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To paint or not? Masking off area to show wood planking in just clear coat.

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Ahoy Mates


First I know that I am the builder and can do what I want with my model.


At our building groups meeting yesterday when showing them the progress on my Union Picket boat build,I showed them a test painted strip of the black that I will be painting the hull. They asked me why I was going to paint over the nice job that I had done on the planking of the hull?


Doug in our group was even mad at me for thinking of doing it. He has had a hard time with planking on his Boiunty and had to use quite a lot of filler on his planking. And said that it was not right to hide the planking on my build behind black paint.


I have thought about covering the planking that I had spent spiling and making sure that the steelers were used in the correct shape and size. I used this build to realy get ready for my build of the Caldercraft Mary Rose and other models that i have to build that will be bare wood,just sealed in clear.


I told them that I had thought of just painting black one complete side of the model leaving the other without paint to show the woodwork used in building the model. Or that I would just mask off an area on the hull when I paint it black,that will then only be in the clear coat showing the planks.


Have you seen any builds that have been painted with areas that have the wood planking showing without the paint covering them? And if so,what was the shape and size of the area that was showing the details?


What would be your siugestions as to shape,area(size of masked off area) and area of hull or areas to mask off and show?


Thanks ahead of time for your input.


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I have never seen that arrangement before, not the one side clear coated with one painted nor the patch of clear in a otherwise painted hull.  From a personal standpoint; I like neither choice as I would choose one or the other and certainly not the patch style. I'm not sure of the benefit to mask an area… That's my two cents...


I certainly don't have a problem with painting, in fact the ship I am currently building will be a painted POB hull and I look forward to the challenge.  I hope the planking goes great, without one speck of filler (one can hope) but I will still paint her as that is what this style of ship calls for.

With a better wood, say walnut, cherry, mahogany, a nice boxwood maybe, then I would hope to highlight gorgeous woods with clear coat but like you stated in your opening sentence, builders ship, builders choice. 


Bottom line; if you think it looks good with any version then that is what you should do. Doug will learn to understand  ;)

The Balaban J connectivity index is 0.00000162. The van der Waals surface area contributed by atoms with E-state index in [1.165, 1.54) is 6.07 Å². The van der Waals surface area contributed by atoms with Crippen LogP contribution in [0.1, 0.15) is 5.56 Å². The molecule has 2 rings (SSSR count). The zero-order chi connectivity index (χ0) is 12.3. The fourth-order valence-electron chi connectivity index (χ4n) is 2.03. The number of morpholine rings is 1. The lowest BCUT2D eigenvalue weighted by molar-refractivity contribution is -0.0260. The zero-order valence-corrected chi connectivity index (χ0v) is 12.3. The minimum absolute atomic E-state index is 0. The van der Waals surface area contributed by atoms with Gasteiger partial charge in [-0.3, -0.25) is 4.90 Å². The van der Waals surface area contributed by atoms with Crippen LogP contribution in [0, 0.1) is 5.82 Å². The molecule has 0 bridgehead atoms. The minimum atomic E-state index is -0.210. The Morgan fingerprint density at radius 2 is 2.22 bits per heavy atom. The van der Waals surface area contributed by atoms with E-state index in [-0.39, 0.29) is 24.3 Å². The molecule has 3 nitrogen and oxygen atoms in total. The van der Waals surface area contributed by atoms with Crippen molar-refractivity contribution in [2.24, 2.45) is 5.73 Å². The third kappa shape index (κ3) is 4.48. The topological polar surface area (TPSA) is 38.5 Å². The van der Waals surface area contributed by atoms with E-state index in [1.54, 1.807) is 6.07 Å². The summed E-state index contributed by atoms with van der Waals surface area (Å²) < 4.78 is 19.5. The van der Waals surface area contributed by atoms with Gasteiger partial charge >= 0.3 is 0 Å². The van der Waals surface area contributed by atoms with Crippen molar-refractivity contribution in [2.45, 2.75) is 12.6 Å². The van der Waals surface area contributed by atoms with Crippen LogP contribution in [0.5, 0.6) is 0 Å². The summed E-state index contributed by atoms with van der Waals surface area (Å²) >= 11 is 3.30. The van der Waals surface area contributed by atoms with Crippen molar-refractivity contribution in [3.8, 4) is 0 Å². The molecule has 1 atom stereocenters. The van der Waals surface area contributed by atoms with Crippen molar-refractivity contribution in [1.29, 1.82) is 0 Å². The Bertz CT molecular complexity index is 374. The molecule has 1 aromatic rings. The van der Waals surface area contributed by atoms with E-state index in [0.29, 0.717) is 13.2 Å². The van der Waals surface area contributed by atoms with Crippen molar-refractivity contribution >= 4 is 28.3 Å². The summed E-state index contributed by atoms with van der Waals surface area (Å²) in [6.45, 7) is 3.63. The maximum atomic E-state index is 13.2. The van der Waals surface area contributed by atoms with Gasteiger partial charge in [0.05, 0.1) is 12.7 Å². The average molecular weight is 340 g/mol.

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Alternatively, you could spot paint.  I did that on my Wasa.  As far as the hull goes, I just painted the bulwarks and stern (along with seemingly a thousand figures).  I've also seen other builds done very effectively using that method. 

"The shipwright is slow, but the wood is patient." - me

Current Build:                                                                                             
Past Builds:
 La Belle Poule 1765 - French Frigate from ANCRE plans                             Triton Cross-Section   

                                                                                                                       USS Constellaton (kit bashed to 1854 Sloop of War  _(Gallery) Build Log

                                                                                Wasa (Gallery)

                                                                                                                        HMS Sphinx 1775 - Vanguard Models - 1:64               


Non-Ship Model:                                                                                         On hold, maybe forever:           

CH-53 Sikorsky - 1:48 - Revell - Completed                                                   Licorne - 1755 from Hahn Plans (Scratch) Version 2.0 (Abandoned)         



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The late Bob Comet of the Hampton Roads Ship Model Society built many models where he left one side unpainted to show the detail of his wood working.  You can see pictures of his models on the Gallery pages of the HRSMS website by clicking on the following link:  Bob Comet's Ship Models


He was a true craftsman, loved to teach ship modeling and a true friend to all of the club members.

Edited by Ryland Craze
Updated Link



Member - Hampton Roads Ship Model Society

            - Ship Model Society of New Jersey

               - Nautical Research Guild



Current Build - Armed Virginia Sloop, 18th Century Longboat

Completed Build - Medway Longboat

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  • 5 years later...

An updated link to Bob Comet's models.

I did my last model this way as well (painted one side, not the other).  Zero paint was not an option, since the original was so colorful.

You can also see pictures on our club's website.


The MSW link above does not yet have any photos of the unpainted side.  I'll add some later.  But it shows that the model can be viewed as fully-painted from many angles.  For this reason, I would paint a flat transom and any tumblehome on the (mostly) unpainted side.

The link to our website is not yet active. I hope to finish it soon.

Edited by gkharrin
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